Searching over 5,500,000 cases.

Buy This Entire Record For $7.95

Official citation and/or docket number and footnotes (if any) for this case available with purchase.

Learn more about what you receive with purchase of this case.



November 6, 1972

Vernon C. Rinker, Plaintiff
Penn Central Transportation Co., Defendant

Luonco, D.J.

The opinion of the court was delivered by: LUONCO


Vernon C. Rinker, a railroad employee, has filed this "Petition for Review of Award Issued by the National Railroad Adjustment Board" under the provisions of the Railway Labor Act, 45 U.S.C. §§ 151, et seq. The Petition is in two counts. The first count attacks an award of a Public Law Board *fn1" which reinstated Rinker (who had been discharged by defendant for violation of operating rules), but without back pay, as "seemingly inconsistent" and therefore erroneous. The relief sought in the first count is award of back pay together with attorney's fee. The second count charges that after reinstatement had been ordered, defendant recalled Rinker to service, but upon examination, found him medically disqualified. Rinker charges that the medical disqualification was not warranted, and was therefore a wrongful discharge for which he seeks damages for breach of contract for future employment, plus counsel fees and punitive damages.

 Before the court is defendant railroad's Motion to Dismiss or for Summary Judgment on the grounds that Count I fails to state a claim upon which relief can be granted since the award is final and binding, and the court lacks jurisdiction over the claim stated in Count II.

 Briefly, the facts are these:

 Plaintiff is a member of the United Transportation Union (UTU), formerly Brotherhood of Railroad Trainmen. UTU, the duly designated and authorized representative of trainmen employed by Penn Central Transportation Company, is party to a collective bargaining agreement with Penn Central which provides, inter alia, methods for presentation and handling of claims for compensation alleged to be due (Rule 4-P-1); matters of discipline (Rule 7-A-1); disputes concerning physical fitness of trainmen (Rule 8-C-1); and an agreement governing the usual manner of handling disputes between the railroad and trainmen represented by UTU.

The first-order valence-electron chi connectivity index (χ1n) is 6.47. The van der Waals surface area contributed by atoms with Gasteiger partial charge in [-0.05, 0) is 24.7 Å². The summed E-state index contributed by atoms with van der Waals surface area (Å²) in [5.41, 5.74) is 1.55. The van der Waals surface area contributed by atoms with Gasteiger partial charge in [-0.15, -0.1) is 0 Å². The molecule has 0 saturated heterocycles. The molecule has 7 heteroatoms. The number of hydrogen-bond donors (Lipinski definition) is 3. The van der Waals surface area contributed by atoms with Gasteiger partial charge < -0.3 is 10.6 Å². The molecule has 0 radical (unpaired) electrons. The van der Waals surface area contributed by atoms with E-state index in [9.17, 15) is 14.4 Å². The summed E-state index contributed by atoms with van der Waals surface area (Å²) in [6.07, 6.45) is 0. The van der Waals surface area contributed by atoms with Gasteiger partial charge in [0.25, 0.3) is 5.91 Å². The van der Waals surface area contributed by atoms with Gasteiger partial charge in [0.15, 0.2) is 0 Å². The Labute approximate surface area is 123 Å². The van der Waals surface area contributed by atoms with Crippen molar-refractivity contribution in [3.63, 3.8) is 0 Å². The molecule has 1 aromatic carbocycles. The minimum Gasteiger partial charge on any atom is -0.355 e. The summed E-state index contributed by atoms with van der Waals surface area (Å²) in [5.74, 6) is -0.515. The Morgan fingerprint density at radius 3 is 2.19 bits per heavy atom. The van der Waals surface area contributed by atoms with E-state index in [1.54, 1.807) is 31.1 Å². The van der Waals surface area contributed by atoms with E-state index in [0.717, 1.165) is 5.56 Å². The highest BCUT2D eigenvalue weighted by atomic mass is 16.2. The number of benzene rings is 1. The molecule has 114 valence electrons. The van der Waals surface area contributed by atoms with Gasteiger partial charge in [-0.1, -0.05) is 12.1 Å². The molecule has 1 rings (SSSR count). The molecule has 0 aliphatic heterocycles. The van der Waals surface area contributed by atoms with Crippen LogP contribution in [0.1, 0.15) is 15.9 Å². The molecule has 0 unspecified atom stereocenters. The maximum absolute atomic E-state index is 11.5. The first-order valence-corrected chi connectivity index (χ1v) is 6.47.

On May 21, 1970, Rinker, who had been employed by defendant since 1944, was involved in the derailment of a locomotive. As a result of the incident he was held out of service pending trial on the charges of violation of operating rules, including disregard of a stop signal. Following the trial, Rinker was disciplined by dismissal. Appeals within the company were pursued without satisfactory settlement and the matter was therefore submitted to Public Law Board No. 550 for decision. On March 1, 1972, Public Law Board No. 550 issued Award No. 113 ordering defendant to reinstate Rinker to his position, but without payment of back wages.

 Following the award of reinstatement, Rinker reported to defendant for assignment. He was given a medical examination and was found medically unfit. At Rinker's request, defendant's medical officer set forth, in a letter dated March 29, 1972, a summary of the findings. (Exhibit C to Plaintiff's Petition.)

 Count I

 Defendant contends that Count I must be dismissed because the award of the Public Law Board is final and binding and not subject to review at all; and alternatively, if the award is subject to review, the scope of review is limited and the award must be upheld unless it is completely unsupported and totally without reason.

 The contention that awards of the Public Law Boards are not subject to review at all is based on the difference in the statutory language relating to awards of the National Railroad Adjustment Board (NRAB) and the Public Law Boards. With respect to awards of the NRAB, the statute provides in Section 3, First (m) (45 U.S.C. § 153 First (m)) that awards "shall be final and binding upon both parties to the dispute." Section 3, First (q) provides that an employee may file a petition for review, and


"On such review, the findings and order . . . shall be conclusive . . ., except that the order . . . may be set aside, in whole or in part, or remanded . . ., for failure of the division to comply with the requirements of this chapter, for failure of the order to conform, or confine itself, to matters within the scope of the division's jurisdiction, or for fraud or corruption by a member of the division making the order."

 Section 3, Second, 45 U.S.C. § 153, Second, contains no comparable provision for review of awards of Public Law Boards, and defendant argues that, therefore, such awards are final and binding and not subject even to the limited review available to NRAB awards.